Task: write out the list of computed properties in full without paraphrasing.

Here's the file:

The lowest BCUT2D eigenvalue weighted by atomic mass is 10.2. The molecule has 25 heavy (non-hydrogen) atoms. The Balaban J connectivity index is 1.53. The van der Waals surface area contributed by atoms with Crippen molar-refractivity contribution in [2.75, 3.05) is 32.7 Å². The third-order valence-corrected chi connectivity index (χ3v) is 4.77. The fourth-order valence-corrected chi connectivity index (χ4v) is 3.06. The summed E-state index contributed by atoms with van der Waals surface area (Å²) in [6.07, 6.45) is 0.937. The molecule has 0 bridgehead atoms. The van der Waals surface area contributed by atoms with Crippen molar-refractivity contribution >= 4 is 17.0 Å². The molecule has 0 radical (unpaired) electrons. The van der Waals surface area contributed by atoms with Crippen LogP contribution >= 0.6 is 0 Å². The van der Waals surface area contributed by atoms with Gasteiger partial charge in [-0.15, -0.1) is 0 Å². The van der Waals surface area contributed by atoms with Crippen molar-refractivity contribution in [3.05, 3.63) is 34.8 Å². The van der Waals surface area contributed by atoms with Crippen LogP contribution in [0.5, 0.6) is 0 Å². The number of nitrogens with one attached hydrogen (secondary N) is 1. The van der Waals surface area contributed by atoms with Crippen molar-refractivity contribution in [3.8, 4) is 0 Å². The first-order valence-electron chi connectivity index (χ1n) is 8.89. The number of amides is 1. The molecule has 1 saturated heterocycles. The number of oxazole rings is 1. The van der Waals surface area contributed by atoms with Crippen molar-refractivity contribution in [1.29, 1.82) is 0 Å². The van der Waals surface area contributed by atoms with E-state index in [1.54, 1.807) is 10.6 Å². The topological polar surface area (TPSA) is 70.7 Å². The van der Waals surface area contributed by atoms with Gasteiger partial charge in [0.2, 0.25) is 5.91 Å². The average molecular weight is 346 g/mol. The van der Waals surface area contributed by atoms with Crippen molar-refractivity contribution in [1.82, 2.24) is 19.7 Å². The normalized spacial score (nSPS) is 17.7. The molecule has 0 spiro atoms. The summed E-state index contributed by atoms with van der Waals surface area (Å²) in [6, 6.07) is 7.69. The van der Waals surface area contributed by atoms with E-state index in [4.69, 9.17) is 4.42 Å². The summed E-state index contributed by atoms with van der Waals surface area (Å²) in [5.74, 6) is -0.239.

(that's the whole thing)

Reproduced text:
The lowest BCUT2D eigenvalue weighted by atomic mass is 10.2. The molecule has 25 heavy (non-hydrogen) atoms. The Balaban J connectivity index is 1.53. The van der Waals surface area contributed by atoms with Crippen molar-refractivity contribution in [2.75, 3.05) is 32.7 Å². The third-order valence-corrected chi connectivity index (χ3v) is 4.77. The fourth-order valence-corrected chi connectivity index (χ4v) is 3.06. The summed E-state index contributed by atoms with van der Waals surface area (Å²) in [6.07, 6.45) is 0.937. The molecule has 0 bridgehead atoms. The van der Waals surface area contributed by atoms with Crippen molar-refractivity contribution >= 4 is 17.0 Å². The molecule has 0 radical (unpaired) electrons. The van der Waals surface area contributed by atoms with Crippen LogP contribution >= 0.6 is 0 Å². The van der Waals surface area contributed by atoms with Gasteiger partial charge in [-0.15, -0.1) is 0 Å². The van der Waals surface area contributed by atoms with Crippen molar-refractivity contribution in [3.05, 3.63) is 34.8 Å². The van der Waals surface area contributed by atoms with Crippen LogP contribution in [0.5, 0.6) is 0 Å². The number of nitrogens with one attached hydrogen (secondary N) is 1. The van der Waals surface area contributed by atoms with Crippen molar-refractivity contribution in [3.8, 4) is 0 Å². The first-order valence-electron chi connectivity index (χ1n) is 8.89. The number of amides is 1. The molecule has 1 saturated heterocycles. The number of oxazole rings is 1. The van der Waals surface area contributed by atoms with Crippen molar-refractivity contribution in [1.29, 1.82) is 0 Å². The van der Waals surface area contributed by atoms with E-state index in [1.54, 1.807) is 10.6 Å². The topological polar surface area (TPSA) is 70.7 Å². The van der Waals surface area contributed by atoms with Gasteiger partial charge in [0.2, 0.25) is 5.91 Å². The average molecular weight is 346 g/mol. The van der Waals surface area contributed by atoms with Crippen molar-refractivity contribution in [1.82, 2.24) is 19.7 Å². The normalized spacial score (nSPS) is 17.7. The molecule has 0 spiro atoms. The summed E-state index contributed by atoms with van der Waals surface area (Å²) in [6, 6.07) is 7.69. The van der Waals surface area contributed by atoms with E-state index in [4.69, 9.17) is 4.42 Å². The summed E-state index contributed by atoms with van der Waals surface area (Å²) in [5.74, 6) is -0.239.